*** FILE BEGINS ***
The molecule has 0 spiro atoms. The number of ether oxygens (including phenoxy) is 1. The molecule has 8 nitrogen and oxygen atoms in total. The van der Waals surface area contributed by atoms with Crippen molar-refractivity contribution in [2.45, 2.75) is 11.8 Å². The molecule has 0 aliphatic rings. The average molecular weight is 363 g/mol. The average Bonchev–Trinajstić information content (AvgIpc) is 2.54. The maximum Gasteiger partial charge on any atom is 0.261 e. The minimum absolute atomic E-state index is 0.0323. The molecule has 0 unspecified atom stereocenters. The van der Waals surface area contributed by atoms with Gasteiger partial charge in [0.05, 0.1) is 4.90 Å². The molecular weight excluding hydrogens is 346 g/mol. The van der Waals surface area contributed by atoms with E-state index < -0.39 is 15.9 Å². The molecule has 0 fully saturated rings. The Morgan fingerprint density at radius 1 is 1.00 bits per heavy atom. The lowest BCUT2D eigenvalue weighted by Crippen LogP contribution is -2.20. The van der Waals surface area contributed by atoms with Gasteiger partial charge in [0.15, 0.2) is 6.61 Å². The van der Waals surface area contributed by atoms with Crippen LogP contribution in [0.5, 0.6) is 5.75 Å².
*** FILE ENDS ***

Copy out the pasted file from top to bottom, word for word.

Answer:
The molecule has 0 spiro atoms. The number of ether oxygens (including phenoxy) is 1. The molecule has 8 nitrogen and oxygen atoms in total. The van der Waals surface area contributed by atoms with Crippen molar-refractivity contribution in [2.45, 2.75) is 11.8 Å². The molecule has 0 aliphatic rings. The average molecular weight is 363 g/mol. The average Bonchev–Trinajstić information content (AvgIpc) is 2.54. The maximum Gasteiger partial charge on any atom is 0.261 e. The minimum absolute atomic E-state index is 0.0323. The molecule has 0 unspecified atom stereocenters. The van der Waals surface area contributed by atoms with Gasteiger partial charge in [0.05, 0.1) is 4.90 Å². The molecular weight excluding hydrogens is 346 g/mol. The van der Waals surface area contributed by atoms with E-state index < -0.39 is 15.9 Å². The molecule has 0 fully saturated rings. The Morgan fingerprint density at radius 1 is 1.00 bits per heavy atom. The lowest BCUT2D eigenvalue weighted by Crippen LogP contribution is -2.20. The van der Waals surface area contributed by atoms with Gasteiger partial charge in [0.15, 0.2) is 6.61 Å². The van der Waals surface area contributed by atoms with Crippen LogP contribution in [0.5, 0.6) is 5.75 Å².